There’s a great scene in Fiddler on the Roof where Tevye turns to his sharp tongued wife, Golde, and asks her, “Do you love me?” She pauses over her tub of laundry for a moment, and wiping her sweaty face, she repeats his question, “Do I love you?” “What a silly thing to ask. I cook for you, I wash for you, I keep house for you, I have children with you.” Her song ends with, “If that’s not love . . . what is?” In other words, she’s living her love, not thinking about it.
How about you and Jesus? Do you love him? Think for a minute before you answer. Too many things want to jump in and give a superficial answer. We say, “Well I go to mass. I believe He’s God’s Son who died on the cross for me. I know he’s raised from the dead and has unlocked the gates of heaven for us. I say prayers before meals. I try to live a good life.”
“But do you LOVE me?” Jesus asks Peter three times (John 21:17). How do we know if we really love Jesus? Sitting in my chair in the rectory with my books and Brahms playing in the background, I find it easy to whisper, “Jesus I love you”. But do I really?
What if ISIS suddenly knocks on my door and asks if there are any Christians inside? What if the phone rings at 3 am. and the person just wants someone to talk to? What if my friend, for all his promises, is drunk and crying again? What if the young cashier makes mistake after mistake and keeps us all waiting? What if they accidentally skip over your name at the graduation ceremony? What if the doctor says, ‘there’s nothing more we can do”? What if my job is sent overseas and now I’m on the night shift at Seven/11?
Sometimes I wonder if my life were challenged as it is for thousands of people (with poverty, sickness or tragedy), would I be so quick to say “Jesus I love you”? Would I keep the faith in the face of danger, ridicule, or discrimination? Remember the Last Supper when Jesus told the apostles, “someone at this table will betray me tonight.” Each apostle would in turn nervously ask, “Certainly it is not I Lord . . . is it?” I think they each feared the “traitor” that lie within him. Not just Judas, in fact each of them betrayed him. Our love in the end is usually pretty weak.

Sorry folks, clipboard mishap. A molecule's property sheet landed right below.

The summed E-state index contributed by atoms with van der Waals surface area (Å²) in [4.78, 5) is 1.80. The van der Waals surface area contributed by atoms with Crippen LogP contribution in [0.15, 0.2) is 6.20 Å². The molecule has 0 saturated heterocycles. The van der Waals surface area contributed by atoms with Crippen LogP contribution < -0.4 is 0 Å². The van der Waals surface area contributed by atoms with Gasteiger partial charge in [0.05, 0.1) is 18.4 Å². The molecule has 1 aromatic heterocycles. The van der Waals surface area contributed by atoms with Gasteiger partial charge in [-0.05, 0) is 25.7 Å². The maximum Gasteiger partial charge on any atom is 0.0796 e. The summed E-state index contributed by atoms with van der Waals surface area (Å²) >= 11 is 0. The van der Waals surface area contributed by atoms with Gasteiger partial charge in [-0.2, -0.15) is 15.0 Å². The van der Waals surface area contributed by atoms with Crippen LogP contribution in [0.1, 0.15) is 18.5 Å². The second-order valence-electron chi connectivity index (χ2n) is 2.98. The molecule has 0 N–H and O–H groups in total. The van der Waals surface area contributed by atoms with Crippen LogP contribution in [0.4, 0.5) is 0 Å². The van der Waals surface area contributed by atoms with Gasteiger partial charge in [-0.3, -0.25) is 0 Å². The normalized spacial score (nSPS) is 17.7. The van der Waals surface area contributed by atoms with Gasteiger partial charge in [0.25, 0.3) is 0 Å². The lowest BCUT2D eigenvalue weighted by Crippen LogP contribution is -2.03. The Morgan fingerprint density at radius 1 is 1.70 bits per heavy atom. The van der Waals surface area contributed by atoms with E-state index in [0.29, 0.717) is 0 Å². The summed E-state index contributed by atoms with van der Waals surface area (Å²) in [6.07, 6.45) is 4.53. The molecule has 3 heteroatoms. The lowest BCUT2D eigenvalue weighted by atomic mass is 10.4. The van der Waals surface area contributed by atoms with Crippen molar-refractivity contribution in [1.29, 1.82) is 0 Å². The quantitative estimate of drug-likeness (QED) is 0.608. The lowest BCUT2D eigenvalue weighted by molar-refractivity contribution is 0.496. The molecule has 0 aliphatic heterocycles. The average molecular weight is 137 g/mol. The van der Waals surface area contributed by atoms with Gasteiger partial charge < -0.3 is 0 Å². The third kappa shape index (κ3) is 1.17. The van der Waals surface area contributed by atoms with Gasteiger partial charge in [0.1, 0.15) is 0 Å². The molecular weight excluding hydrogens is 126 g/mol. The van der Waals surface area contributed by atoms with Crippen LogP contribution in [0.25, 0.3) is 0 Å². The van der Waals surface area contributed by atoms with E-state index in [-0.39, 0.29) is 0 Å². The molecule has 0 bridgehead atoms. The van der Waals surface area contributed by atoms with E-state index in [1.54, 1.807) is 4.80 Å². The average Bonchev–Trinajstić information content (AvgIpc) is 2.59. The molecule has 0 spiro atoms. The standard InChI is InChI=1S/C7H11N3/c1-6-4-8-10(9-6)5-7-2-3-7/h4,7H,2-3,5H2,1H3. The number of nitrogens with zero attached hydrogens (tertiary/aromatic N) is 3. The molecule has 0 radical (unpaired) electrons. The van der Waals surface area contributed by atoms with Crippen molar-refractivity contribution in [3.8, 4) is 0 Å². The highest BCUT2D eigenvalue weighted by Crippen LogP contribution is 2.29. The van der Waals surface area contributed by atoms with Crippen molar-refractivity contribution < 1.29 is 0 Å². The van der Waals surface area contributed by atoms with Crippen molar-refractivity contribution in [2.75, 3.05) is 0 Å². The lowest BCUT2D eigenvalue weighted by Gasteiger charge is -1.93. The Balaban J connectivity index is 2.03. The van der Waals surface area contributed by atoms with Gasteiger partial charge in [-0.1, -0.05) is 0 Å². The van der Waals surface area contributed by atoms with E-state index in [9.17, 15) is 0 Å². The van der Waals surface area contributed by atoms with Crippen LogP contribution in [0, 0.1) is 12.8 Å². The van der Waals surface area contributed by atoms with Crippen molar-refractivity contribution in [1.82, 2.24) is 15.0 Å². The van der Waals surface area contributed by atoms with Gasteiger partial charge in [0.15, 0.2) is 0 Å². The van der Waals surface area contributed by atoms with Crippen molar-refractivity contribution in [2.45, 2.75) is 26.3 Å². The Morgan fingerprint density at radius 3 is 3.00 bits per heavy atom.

But are there any signs that one’s love of the Lord is true and from God? I think there are. Signs my love of God is true and real:
- I keep doing the things of faith time after time, year after year. (Going to Sunday mass, receiving the Eucharist often, confession too). And in your own way, “wanting what God wants.”
- There is a felt desire at times to do something “Just to please the Lord.” (eg. To give alms, visiting the sick or lonely, etc.)
- Also a felt desire to refrain from something simply because it offends against God (Fear of the Lord).
- I ask God to help me see his will and to DO it, even when it’s hard.
- I make a conscious effort to give my day over to God asking his help to face the new day. (Morning Offering Prayer)
- You find a growth in charity moving you to care about someone or something that never concerned you before.
- You willingly suffer misunderstanding, contempt, sickness and failure in union with Christ who loved us first.
- Notice the motivation for doing these things is the love of God; not just being a “nice guy”.
But in the end how much I love God is really not the important thing. The main issue is to realize “not that we have loved God, but that he has loved us first.” “God proved his love for us for while we were still sinners and enemies of God Christ died for us.” Romans 5:7-8.
Why do we love God? Because he has first loved us; creating us, letting us be called his children, giving us his Son to be our Savior, showing us the way to eternal life. Dear God you know how small my heart is. Please make it bigger for you and for my neighbor.
I don’t care what they say . . . it’s still summer!!